Forget its hefty three-hour runtime. Look beyond the explicit sex scenes. What makes Blue is the Warmest Color a standout film (and a deserved winner of Cannes' Palme d'Or) is the impressive acting courtesy of leads Léa Seydoux and Adèle Exarchopoulos.
A French film originally titled La vie d'Adèle, Blue is the Warmest Colour premiered at the Toronto International Film Festival with much fanfare, thanks to the buzz it attracted at the Cannes Film Festival. It took home the prestigious Palme D'Or award, and for the first time the prize was also officially awarded to two of the actors.
While some critics couldn't help but harp on the 10-minute lesbian sex scene between Seydoux and Exarchopoulos, Blue won over this reviewer thanks to the talented ensemble. If you're looking for a display of heart-wrenching acting you rarely see in Hollywood flicks, Blue is for you.
The story begins with Adele (Adèle Exarchopoulos) flirting coyly with a young boy at her high school, navigating her friendships and discovering what motivates her. When she meets a blue-haired older woman (Léa Seydoux of Midnight in Paris fame), Adele is forced to recognize her queer urges and give in to a lesbian relationship she so sorely desires.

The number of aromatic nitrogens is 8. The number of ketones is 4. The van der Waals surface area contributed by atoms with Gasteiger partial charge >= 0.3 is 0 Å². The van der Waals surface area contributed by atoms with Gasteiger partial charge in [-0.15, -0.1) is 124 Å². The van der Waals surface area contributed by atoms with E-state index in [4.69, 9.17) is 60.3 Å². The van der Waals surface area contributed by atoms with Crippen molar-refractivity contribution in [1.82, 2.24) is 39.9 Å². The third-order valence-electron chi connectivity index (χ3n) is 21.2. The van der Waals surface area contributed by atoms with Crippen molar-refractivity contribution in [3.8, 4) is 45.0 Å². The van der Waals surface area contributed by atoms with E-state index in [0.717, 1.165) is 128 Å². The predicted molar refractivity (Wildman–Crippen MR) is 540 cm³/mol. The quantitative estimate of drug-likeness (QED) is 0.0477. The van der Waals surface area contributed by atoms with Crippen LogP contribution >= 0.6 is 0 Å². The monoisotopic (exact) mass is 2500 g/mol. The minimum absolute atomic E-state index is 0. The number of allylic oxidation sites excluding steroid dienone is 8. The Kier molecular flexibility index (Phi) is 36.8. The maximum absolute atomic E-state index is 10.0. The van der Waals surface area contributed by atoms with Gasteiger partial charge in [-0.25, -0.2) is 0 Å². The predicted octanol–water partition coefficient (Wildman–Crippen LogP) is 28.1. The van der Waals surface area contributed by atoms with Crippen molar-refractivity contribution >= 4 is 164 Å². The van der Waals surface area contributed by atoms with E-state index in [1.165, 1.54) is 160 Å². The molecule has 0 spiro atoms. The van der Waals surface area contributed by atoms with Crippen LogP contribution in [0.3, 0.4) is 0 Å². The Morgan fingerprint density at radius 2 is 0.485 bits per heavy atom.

This passion story plays out like a long haul of the many cigarettes the characters smoke on screen, drawing us into Adele's self-discovery. The writing is impeccably evocative, providing insight into how a lesbian girl has to fight against the tide of friends who hurl insults straight into her face. Poetry peppers some of Exarchopoulos' lines as she tries to express the lust and love fermenting in her young heart.
Yes, you might be uncomfortable watching that steamy sex scene with two very naked and moaning actresses (don't see this film with your parents) but that's the rub: we get uncomfortable because we don't often see queer sex so explicitly displayed on screen. But this film tells us how love is love no matter the skin we finds ourselves in; also, relationship pain cuts deep, and that's where the actors truly shine.
In an intense fighting scene, Seydoux and Exarchopoulos show off some of the finest acting chops I've seen in a long time. The tears feel real, the emotion doesn't seem forced and the drama runs harsh throughout the strained words pouring from their mouths. The ugliness of this scene is wonderfully countering the beauty we saw in the more pleasurable evenings Adele and Emma spent together.
Blue is the Warmest Color could use some editing, though. Three hours felt long despite the fantastic pacing, but it's obvious director Abdellatif Kechiche wanted to steer our gaze into long and steady shots of Adele adoring Emma's neckline; or we see extensive moments of Adele working in her job as a teacher, providing a peek into a simple life she chose to live despite a passion she holds for the arts, particularly writing.
As TIFF begins to take over Toronto, Blue should be a reminder that foreign films continue to be the impressive showcases at this fest, perfect for any adventerous filmgoer.